OH: Treatment under way at Grand Lake Park

St. Marys, Ohio – The three beaches at Grand Lake St. Marys
State Park remain posted and visitors are warned against contact
with the water as efforts continue to treat the 13,000-acre lake
for toxic algae.

A joint effort by the Ohio departments of natural resources,
agriculture and environmental protection to address algal blooms
began on June 2 and will continue until June 30.

A contractor is spraying 2.5 million gallons of liquid aluminum
and liquid sodium aluminate on 4,900 water acres, according to
Brian Miller, park manager.

Particles of the chemical combination will “flock” or attach
themselves to phosphorus in the water that feeds the algae. The
mass will then sink to the bottom of the lake.

“It will stay for eternity or until we dredge the lake,” Miller
said.

Originally, the state aimed to spend $5 million to treat the
entire lake surface. But fears a project that included the
nearshore areas would cause fish kills prompted a scale back. The
state now plans to spend $3.8 million this year and spray only the
center portion.

Miller estimated treatment will tie up 17 percent of the
phosphorus in the lake. He hopes it will diminish the intensity of
algal blooms.

“Will it stop it? No,” Miller said.

Environmental experts trace source of the phosphorus (and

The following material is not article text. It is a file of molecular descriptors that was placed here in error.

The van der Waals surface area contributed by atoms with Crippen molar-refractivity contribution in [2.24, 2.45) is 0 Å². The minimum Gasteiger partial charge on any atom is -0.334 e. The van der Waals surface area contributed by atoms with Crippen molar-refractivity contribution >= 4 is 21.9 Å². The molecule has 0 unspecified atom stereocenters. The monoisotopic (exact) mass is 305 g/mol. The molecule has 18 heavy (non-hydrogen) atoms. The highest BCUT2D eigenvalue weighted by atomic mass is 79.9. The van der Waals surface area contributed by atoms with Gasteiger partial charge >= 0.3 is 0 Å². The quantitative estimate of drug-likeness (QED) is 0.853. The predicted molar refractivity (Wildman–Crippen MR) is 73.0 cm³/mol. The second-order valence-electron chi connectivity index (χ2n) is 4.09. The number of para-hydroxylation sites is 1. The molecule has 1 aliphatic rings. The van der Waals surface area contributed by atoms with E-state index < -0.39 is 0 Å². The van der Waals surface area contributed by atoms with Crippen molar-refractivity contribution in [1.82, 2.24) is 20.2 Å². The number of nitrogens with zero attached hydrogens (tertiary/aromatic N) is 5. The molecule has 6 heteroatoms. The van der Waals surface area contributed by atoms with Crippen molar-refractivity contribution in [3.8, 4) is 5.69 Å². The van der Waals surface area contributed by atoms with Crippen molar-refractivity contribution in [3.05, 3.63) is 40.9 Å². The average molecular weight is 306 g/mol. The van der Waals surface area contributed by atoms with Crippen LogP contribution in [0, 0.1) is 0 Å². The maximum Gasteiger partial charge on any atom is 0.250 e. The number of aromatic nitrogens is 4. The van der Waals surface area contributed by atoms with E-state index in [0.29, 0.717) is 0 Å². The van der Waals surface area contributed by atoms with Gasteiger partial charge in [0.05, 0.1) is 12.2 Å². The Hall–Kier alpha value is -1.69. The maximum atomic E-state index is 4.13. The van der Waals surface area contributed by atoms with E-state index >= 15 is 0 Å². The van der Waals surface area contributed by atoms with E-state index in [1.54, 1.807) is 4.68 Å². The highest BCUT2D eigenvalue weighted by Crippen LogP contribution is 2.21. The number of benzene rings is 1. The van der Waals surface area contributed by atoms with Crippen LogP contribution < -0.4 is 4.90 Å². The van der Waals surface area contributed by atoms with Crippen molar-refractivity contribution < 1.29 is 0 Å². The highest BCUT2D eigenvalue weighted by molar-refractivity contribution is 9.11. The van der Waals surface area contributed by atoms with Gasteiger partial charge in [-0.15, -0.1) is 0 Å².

associated nitrogen) to agricultural runoff from 450 farms in the
lake’s watershed. Most are livestock operations.

But Miller insists Grand Lake remains a good place to fish, camp
and ride in a boat. That’s the message he wants to get across to
anyone considering a visit to the area.

Miller feels broadcast news reports don’t accurately portray the
lake’s current condition and noted most outlets continue to show
file video from last summer.

He noted the type of toxic algae that sounded alarms about water
quality in 2010 has not appeared as yet.

However, a different variety that has plagued the shallow,
hand-dug lake for years remains a concern for public health
officials.

Locals and park regulars continue to show up, but weekend and
out-of-state visitation is down.

Ohio State Park’s Jim Henahan said 476,997 people visited the
park in 2010. That’s considerably less than the 687,017 who visited
in 2009 and the 737,145 from 2008.

Miller considers the campground’s 85 percent occupancy on the
recent Memorial Day weekend a positive sign. About 90 of the
campground’s 153 electric sites are already reserved for the
upcoming July 4 weekend.

Fishing is good for bass, catfish, bluegill and crappies.
Testing last winter showed no toxins present in the flesh of lake
fish.

“They are safe to eat within the normal fish advisory
guidelines,” Miller said.

The park hosted bass and carp tournaments in early June.
Forty-two boats turned out for the bass event and about 30 anglers
participated in the carp tournament. One hundred and sixty kids
participated in a youth derby held June 4-5.

Miller blamed a recent gizzard shad die-off on a lack of oxygen
in the water. The imbalance routinely occurs in hot weather and is
unrelated to the algae problem, he noted.

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